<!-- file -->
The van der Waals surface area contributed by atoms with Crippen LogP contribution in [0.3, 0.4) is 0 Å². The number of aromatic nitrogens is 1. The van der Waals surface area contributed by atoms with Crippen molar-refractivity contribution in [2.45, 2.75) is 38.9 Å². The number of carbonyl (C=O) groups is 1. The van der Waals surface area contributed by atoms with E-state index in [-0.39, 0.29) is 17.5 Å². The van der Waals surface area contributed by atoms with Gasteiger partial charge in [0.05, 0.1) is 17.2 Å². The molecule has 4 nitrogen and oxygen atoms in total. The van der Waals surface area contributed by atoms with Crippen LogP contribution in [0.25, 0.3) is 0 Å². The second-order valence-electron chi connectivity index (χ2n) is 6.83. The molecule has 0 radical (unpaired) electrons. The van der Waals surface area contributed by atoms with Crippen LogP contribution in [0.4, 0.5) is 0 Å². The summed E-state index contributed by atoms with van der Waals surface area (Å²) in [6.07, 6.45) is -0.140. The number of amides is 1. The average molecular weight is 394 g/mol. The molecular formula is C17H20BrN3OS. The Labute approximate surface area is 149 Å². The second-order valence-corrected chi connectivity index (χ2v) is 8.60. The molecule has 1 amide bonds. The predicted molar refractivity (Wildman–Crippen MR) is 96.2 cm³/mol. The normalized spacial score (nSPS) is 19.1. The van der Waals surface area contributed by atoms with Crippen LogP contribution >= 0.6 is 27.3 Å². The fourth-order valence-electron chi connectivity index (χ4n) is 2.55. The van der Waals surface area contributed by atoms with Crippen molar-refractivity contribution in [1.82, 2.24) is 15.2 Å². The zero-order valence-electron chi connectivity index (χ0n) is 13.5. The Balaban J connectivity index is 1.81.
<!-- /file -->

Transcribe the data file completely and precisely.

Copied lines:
The van der Waals surface area contributed by atoms with Crippen LogP contribution in [0.3, 0.4) is 0 Å². The number of aromatic nitrogens is 1. The van der Waals surface area contributed by atoms with Crippen molar-refractivity contribution in [2.45, 2.75) is 38.9 Å². The number of carbonyl (C=O) groups is 1. The van der Waals surface area contributed by atoms with E-state index in [-0.39, 0.29) is 17.5 Å². The van der Waals surface area contributed by atoms with Gasteiger partial charge in [0.05, 0.1) is 17.2 Å². The molecule has 4 nitrogen and oxygen atoms in total. The van der Waals surface area contributed by atoms with Crippen LogP contribution in [0.25, 0.3) is 0 Å². The second-order valence-electron chi connectivity index (χ2n) is 6.83. The molecule has 0 radical (unpaired) electrons. The van der Waals surface area contributed by atoms with Crippen LogP contribution in [0.4, 0.5) is 0 Å². The summed E-state index contributed by atoms with van der Waals surface area (Å²) in [6.07, 6.45) is -0.140. The number of amides is 1. The average molecular weight is 394 g/mol. The molecular formula is C17H20BrN3OS. The Labute approximate surface area is 149 Å². The second-order valence-corrected chi connectivity index (χ2v) is 8.60. The molecule has 1 amide bonds. The predicted molar refractivity (Wildman–Crippen MR) is 96.2 cm³/mol. The normalized spacial score (nSPS) is 19.1. The van der Waals surface area contributed by atoms with Crippen LogP contribution >= 0.6 is 27.3 Å². The fourth-order valence-electron chi connectivity index (χ4n) is 2.55. The van der Waals surface area contributed by atoms with Crippen molar-refractivity contribution in [1.82, 2.24) is 15.2 Å². The zero-order valence-electron chi connectivity index (χ0n) is 13.5. The Balaban J connectivity index is 1.81.